Sunday, April 5, 2015

A Year of Games and Simulations

This has been the year of classroom simulations.  I've used simulations before, but they were either too drawn out, or half-baked.  This year, I put a lot of energy into using simulations to promote student understanding of both context and concepts.  We did four simulations together in Humanities class this year:

October: Constitutional Convention Simulation
January: Compromise of 1850 Simulation
March: Treaty of Versailles Simulation
April: Atomic Bomb Decision Simulation

In three of these cases, the main purpose of the simulation was to prepare students to do a DBQ on the historical event they had simulated.  The class average increased by nearly 10 points between the first DBQ (on the constitutional convention) and the second.  Essentially, the simulations are a study session wherein the kids familiarize themselves with the events and concepts in play by temporarily immersing themselves in the thick of whatever issue and time period happens to be the focus.

Today, we started our final simulation on the decision to drop the atomic bomb. In previous years, I had dedicated more than a week to this simulation, and it had been a multi-stage formal debate.  Last year, I realized that it was too much, for no clear purpose; moreover, the kids who were not on one side of the debate or the other played too passive a role for that stretch of time.  This year, I truncated it to a two-day in-class activity, more in line with previous class simulations.  Rather than debating formally in front of class, the teams of six would have one period to put their arguments together using a selection of primary sources I compiled for them before being set loose to convince their classmates.  The "indeterminates"--the ten students not on a team--were responsible for coming up with a list of pressing questions they needed the teams to answer, as well as any other information they felt they would need to know in order to make an informed decision.  Tomorrow, we will vote using ballots--whichever side gets more votes wins the simulation (including all who voted for the winning side).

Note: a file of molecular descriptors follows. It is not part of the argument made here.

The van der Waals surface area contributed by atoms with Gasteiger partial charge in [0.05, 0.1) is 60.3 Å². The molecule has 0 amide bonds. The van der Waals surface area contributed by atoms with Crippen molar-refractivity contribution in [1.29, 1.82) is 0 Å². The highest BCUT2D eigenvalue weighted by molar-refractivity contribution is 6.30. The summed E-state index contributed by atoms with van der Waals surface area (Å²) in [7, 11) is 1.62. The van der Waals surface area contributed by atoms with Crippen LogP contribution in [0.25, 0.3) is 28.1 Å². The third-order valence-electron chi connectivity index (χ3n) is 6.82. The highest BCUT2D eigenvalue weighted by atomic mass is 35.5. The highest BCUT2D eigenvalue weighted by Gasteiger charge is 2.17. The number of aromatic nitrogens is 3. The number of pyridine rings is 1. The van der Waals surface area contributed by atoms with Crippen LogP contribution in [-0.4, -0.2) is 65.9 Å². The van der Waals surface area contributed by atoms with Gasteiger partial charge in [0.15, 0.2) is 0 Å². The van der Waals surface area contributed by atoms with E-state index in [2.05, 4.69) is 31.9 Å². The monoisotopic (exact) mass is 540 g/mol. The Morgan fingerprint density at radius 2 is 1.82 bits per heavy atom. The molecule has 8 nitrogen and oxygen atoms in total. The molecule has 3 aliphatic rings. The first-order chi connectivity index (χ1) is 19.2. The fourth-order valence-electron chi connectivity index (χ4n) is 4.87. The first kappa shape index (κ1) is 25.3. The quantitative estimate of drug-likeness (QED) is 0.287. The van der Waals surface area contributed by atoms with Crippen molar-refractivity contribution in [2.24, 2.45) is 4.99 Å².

To raise the stakes, I informed the class that all who won would receive 5 extra points on their DBQ, and that if I found them using their computers for off-task purposes, they would forfeit their shot at the 5 extra points.

And just like that the students were off to various corners of the school to research, scheme and plot their strategy to convince their undecided classmates.  Meanwhile, I lectured those ten indeterminate students on presentism, challenging them to step out of their personal views on the bomb.  We had a good 15 minute discussion about all of the important aspects of this decision and together generated a list of key questions and considerations on the board.

When the teams returned after roughly one hour of research and planning, they wasted no time in passionately presenting their case in informal conversations with the indeterminates.  I heard students citing Einstein, Szilard, the Geneva Conventions, casualty statistics from the Battle of Okinawa and the Tokyo fire-bombings, and much more as they sought to win over their classmates.  I'd given each team a warning about not bribing, threatening or trading on social dynamics beyond the simulation and they made good.  It was 50 minutes of intense and heated historically-rooted conversations.

The indeterminates all cited coming away from the conversations feeling less sure of their decision, which I told them was the natural effect of abandoning presentism and allowing their assumptions to be challenged.  Tomorrow, they will vote and we will see whether history will repeat itself or whether the indeterminates will chart a different course.

In either case, I am confident that everyone is ready to tackle our Atomic Bomb DBQ and that even without the 5 point prize to the winners, the scores will be even higher than last time.

Bonus: It was fun to hear the students still heatedly discussing this even after class had ended :)


  1. One of my favorite parts of your class was this project. It's exciting to see that you refined it and made it even better!

  2. That's right, I remember that your class really got into it and ran with it! You were on the "drop" team, if I remember correctly.